“In such cases you should encourage the patient to involve their parents in the decision, bearing in mind your paramount responsibility to act in the patient’s best interests.”

It adds though that these young patients should be told that a doctor cannot give an absolute guarantee to confidentiality as a parent may apply to see their medical records under the Freedom of Information Act.

The guide also says doctors have a duty to assist “in the efficient and effective use of healthcare resources”.

Doctors are encouraged to prescribe cheaper generic drugs where they are safe and effective, it adds.

Another entry in the guide states doctors should ensure they have appropriate training, facilities and support before treating patients with drug dependency or abuse problems.

Doctors are also advised not to accept gifts including hospitality from pharmaceutical companies.

And if they get a locum to stand in for them the guide says they must ensure the locum “is appropriately qualified, registered and in good standing” with the council.

The guide also warns if a doctor has a financial interest in a private clinic or pharmacy to which they refer patients, they must inform patients of this and make sure that financial considerations do not influence their management of patients.


  • A doctor’s paramount professional responsibility is to act in the best interests of patients. This takes priority over responsibilities to colleagues and employers.
  • Patients and their families are entitled to honest, open and prompt communication with them about adverse events that may have caused them harm.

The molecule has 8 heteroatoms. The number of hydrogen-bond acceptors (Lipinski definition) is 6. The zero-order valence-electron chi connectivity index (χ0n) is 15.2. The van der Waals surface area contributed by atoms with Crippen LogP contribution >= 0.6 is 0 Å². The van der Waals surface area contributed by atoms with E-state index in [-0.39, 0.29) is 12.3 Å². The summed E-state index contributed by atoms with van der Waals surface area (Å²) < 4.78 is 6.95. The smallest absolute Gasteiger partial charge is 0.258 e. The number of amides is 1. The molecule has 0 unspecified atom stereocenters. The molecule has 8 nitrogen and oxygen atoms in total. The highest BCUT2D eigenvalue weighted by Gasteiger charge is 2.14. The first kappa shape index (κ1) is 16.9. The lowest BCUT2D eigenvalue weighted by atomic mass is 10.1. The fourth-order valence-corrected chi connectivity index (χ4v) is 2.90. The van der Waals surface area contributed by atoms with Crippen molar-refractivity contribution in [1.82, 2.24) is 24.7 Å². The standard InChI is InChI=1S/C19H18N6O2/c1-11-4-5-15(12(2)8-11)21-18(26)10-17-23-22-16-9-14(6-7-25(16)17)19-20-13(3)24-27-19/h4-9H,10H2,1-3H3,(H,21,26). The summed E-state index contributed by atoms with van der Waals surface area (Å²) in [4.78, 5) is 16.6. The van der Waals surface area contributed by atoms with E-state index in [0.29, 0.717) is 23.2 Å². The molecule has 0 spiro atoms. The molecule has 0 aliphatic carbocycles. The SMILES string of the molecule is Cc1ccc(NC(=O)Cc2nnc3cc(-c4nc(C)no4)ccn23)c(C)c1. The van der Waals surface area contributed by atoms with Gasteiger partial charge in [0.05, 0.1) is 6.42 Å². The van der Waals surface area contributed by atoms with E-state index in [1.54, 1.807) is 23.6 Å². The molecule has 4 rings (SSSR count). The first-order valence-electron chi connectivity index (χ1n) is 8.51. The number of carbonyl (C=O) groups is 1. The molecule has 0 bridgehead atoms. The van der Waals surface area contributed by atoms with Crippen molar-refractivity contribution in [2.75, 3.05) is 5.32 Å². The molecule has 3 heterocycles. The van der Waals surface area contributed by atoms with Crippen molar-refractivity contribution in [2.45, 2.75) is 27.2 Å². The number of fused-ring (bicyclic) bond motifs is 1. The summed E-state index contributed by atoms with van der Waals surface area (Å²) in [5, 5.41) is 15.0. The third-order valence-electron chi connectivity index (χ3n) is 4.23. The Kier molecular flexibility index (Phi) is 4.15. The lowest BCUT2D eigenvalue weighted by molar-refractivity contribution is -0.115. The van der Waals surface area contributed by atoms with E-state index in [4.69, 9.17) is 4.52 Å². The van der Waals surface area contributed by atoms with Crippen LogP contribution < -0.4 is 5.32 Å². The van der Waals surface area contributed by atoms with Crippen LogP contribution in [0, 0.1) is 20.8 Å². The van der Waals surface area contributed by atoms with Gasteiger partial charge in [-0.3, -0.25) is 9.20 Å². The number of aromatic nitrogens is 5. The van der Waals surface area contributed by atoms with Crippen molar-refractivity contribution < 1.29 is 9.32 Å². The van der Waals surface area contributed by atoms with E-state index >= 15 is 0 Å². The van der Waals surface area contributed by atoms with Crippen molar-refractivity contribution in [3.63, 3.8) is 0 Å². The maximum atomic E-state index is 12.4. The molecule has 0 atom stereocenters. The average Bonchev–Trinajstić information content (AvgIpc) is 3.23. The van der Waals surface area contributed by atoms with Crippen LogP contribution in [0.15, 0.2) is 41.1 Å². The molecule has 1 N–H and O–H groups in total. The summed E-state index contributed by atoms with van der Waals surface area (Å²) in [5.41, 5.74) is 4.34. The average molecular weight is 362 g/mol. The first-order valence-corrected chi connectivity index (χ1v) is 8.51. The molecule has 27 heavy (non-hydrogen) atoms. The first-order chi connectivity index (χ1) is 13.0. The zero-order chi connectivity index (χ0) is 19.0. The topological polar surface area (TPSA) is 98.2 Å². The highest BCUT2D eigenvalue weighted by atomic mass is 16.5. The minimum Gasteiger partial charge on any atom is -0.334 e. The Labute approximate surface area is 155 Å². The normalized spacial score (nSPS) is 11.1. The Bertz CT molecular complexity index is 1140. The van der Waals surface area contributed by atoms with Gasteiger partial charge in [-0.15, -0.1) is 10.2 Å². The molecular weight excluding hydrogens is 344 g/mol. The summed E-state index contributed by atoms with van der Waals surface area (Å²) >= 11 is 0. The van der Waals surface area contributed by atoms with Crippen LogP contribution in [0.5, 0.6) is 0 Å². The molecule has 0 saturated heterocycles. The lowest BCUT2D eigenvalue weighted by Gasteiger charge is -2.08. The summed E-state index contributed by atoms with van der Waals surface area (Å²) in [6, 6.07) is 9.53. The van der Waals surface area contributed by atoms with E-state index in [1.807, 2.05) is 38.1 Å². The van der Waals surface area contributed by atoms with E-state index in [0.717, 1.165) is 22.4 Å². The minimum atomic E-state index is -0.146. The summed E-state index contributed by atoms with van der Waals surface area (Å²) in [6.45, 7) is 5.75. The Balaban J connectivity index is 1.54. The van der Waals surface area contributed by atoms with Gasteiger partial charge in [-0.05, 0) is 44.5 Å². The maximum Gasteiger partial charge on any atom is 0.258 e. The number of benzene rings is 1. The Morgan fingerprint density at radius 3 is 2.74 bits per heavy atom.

• Assisted human reproduction services should only be provided by suitably qualified professionals in appropriate facilities. There should be regular clinical audit and follow-up of outcomes.
  • Doctors have a duty to provide care, support and follow-up services for women who have had an abortion abroad.
  • Given that abortion is illegal in Ireland except where there is a real and substantial risk to the life of the mother arising from a threat of suicide, a doctor should undertake a full assessment of any such risk.
  • A doctor should respect a patient’s living will on condition that the decision in the will was an informed one and that the patient hasn’t changed their mind. A doctor should ensure as far as possible that a patient’s privacy is maintained at all times and that accidental disclosure of confidential information does not occur. Giving information to patients while in busy corridors should be avoided.
  • When treating a patient aged under 16 a doctor should encourage the patient to involve his or her parents in the decision around treatment.
  • Doctors must maintain competence throughout their careers by taking part in the professional competence schemes established by the Medical Council.
  • When a doctor has a concern in relation to a colleague or potentially unsafe system, he or she must act to ensure patients are protected.
  • When disputes arise between doctors, they should be settled privately and as quickly as possible.
  • Fees charged should be appropriate to the service provided.
  • Doctors should be aware of the dangers of drug dependency when prescribing benzodiazepines, opiates and other potentially addictive drugs.
  • Doctors are advised under the guidelines not to accept gifts, including hospitality, from pharmaceutical companies.

Eithne Donnellan